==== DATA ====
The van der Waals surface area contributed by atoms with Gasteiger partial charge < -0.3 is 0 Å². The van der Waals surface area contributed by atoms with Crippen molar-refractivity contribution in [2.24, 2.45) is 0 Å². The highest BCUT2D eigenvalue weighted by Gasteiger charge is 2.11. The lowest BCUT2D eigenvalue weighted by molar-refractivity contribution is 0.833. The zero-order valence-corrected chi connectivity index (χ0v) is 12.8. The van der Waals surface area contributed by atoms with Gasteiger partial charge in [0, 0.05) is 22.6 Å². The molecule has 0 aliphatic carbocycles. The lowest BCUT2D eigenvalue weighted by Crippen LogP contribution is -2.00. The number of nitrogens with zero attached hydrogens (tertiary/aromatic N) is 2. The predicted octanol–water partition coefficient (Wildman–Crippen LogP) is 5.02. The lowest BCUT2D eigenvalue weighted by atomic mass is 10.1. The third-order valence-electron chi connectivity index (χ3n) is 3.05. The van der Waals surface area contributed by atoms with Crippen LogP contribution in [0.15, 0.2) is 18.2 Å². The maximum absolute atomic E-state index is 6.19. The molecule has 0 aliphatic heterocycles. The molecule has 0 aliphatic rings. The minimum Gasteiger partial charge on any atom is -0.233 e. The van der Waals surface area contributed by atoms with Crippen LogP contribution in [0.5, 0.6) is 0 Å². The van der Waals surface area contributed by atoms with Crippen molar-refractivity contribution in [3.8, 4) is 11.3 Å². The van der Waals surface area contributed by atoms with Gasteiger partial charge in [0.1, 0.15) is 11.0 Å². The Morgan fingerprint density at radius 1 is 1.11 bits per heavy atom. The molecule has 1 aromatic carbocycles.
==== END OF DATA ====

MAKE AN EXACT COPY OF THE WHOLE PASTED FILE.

The van der Waals surface area contributed by atoms with Gasteiger partial charge < -0.3 is 0 Å². The van der Waals surface area contributed by atoms with Crippen molar-refractivity contribution in [2.24, 2.45) is 0 Å². The highest BCUT2D eigenvalue weighted by Gasteiger charge is 2.11. The lowest BCUT2D eigenvalue weighted by molar-refractivity contribution is 0.833. The zero-order valence-corrected chi connectivity index (χ0v) is 12.8. The van der Waals surface area contributed by atoms with Gasteiger partial charge in [0, 0.05) is 22.6 Å². The molecule has 0 aliphatic carbocycles. The lowest BCUT2D eigenvalue weighted by Crippen LogP contribution is -2.00. The number of nitrogens with zero attached hydrogens (tertiary/aromatic N) is 2. The predicted octanol–water partition coefficient (Wildman–Crippen LogP) is 5.02. The lowest BCUT2D eigenvalue weighted by atomic mass is 10.1. The third-order valence-electron chi connectivity index (χ3n) is 3.05. The van der Waals surface area contributed by atoms with Crippen LogP contribution in [0.15, 0.2) is 18.2 Å². The maximum absolute atomic E-state index is 6.19. The molecule has 0 aliphatic heterocycles. The molecule has 0 aliphatic rings. The minimum Gasteiger partial charge on any atom is -0.233 e. The van der Waals surface area contributed by atoms with Crippen LogP contribution in [0.5, 0.6) is 0 Å². The van der Waals surface area contributed by atoms with Crippen molar-refractivity contribution in [3.8, 4) is 11.3 Å². The van der Waals surface area contributed by atoms with Gasteiger partial charge in [0.1, 0.15) is 11.0 Å². The Morgan fingerprint density at radius 1 is 1.11 bits per heavy atom. The molecule has 1 aromatic carbocycles.